Tag Archives: ferns

Weekly Puzzler Answer #154

Hello and Happy Saturday! Happy July! Also happy 4th of July weekend! I hope you are having a great weekend filled with lots of memorable events. Were you one of the ones who recognized the fern in last week’s puzzler as MAIDENHAIR fern? Have you seen this in a forest near you?

Maidenhair ferns can be found in forests along the east coast. With their distinctive black stems and delicate, fan-shaped fronds, they are hard to miss. These ferns spread by rhizomes and spores, which they produce in spring and summer. Worldwide there are more than 20,000 species of ferns!

Also something I learned when doing research for this post is that there is a southern and a northern maidenhair fern. Here are some photos of each. Can you see the differences?

Southern maidenhair fern

Southern maidenhair fern



Northern maidenhair fern

Northern maidenhair fern

Interestingly, just because you find a maidenhair fern in the south doesn’t mean it’s a southern maidenhair fern! Southern maidenhair ferns can grow in the northern states and northern maidenhair ferns can be found in the south! Go figure. Talk about confusing!

So here is our next puzzler–another one about an interesting plant.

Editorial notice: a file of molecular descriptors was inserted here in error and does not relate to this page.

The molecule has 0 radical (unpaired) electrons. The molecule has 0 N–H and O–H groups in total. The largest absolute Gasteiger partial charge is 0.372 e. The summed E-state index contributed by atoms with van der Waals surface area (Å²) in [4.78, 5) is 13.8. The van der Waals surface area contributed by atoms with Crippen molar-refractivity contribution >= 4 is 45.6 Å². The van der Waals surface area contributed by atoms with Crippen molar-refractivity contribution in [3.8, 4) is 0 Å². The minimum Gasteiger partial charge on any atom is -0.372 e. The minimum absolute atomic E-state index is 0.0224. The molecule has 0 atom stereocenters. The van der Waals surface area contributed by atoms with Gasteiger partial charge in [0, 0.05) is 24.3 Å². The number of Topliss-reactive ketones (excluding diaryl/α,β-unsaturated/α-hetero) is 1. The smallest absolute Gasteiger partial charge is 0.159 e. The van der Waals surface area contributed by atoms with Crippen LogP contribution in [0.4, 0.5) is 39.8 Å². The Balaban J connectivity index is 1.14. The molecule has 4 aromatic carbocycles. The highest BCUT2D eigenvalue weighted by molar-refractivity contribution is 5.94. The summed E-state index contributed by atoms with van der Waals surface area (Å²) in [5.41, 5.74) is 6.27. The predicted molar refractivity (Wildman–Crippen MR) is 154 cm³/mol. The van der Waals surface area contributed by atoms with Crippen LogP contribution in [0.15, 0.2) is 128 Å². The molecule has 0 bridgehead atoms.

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Weekly Puzzler Answer #90

puzzle-6134Have you seen this forest ground cover? Did you identify it as a type of fan clubmoss? It has many common names, many of those that are regionally specific. These include running cedar, ground cedar, southern running pine, ground pine, creeping cedar, Christmas green, running pine, creeping jenny, and crowsfoot. The latin name of this clubmoss is Diphasiastrum digitatum. 

This plant is not a kind of cedar, nor it is a kind of moss, making both names not very accurate. It is more closely related to ferns, which like clubmosses reproduce through spores, not seeds.

cedar-Running cedar spreads through underground rhizomes (subterranean stems)  and in some places can create dense monocultures. Like evergreen trees, it stays green all year, and was once a popular Christmas decoration to be used in greenery.  It is a slow growing plant and extremely difficult to transplant, which is why in some areas it has become rare.

It grows up to 4 inches tall and in the summer, sends up tall reproductive structures called strobill. These bear spores for reproducing.

Clubmosses are among the most ancient of all land plants, having been around for 400 million years! 400 million! Can you imagine? They were on Earth even BEFORE the dinosaurs! These days they can be found in coniferous to mixed deciduous forests.

Have you seen it in a forest near you?


Check out the next puzzler HERE.

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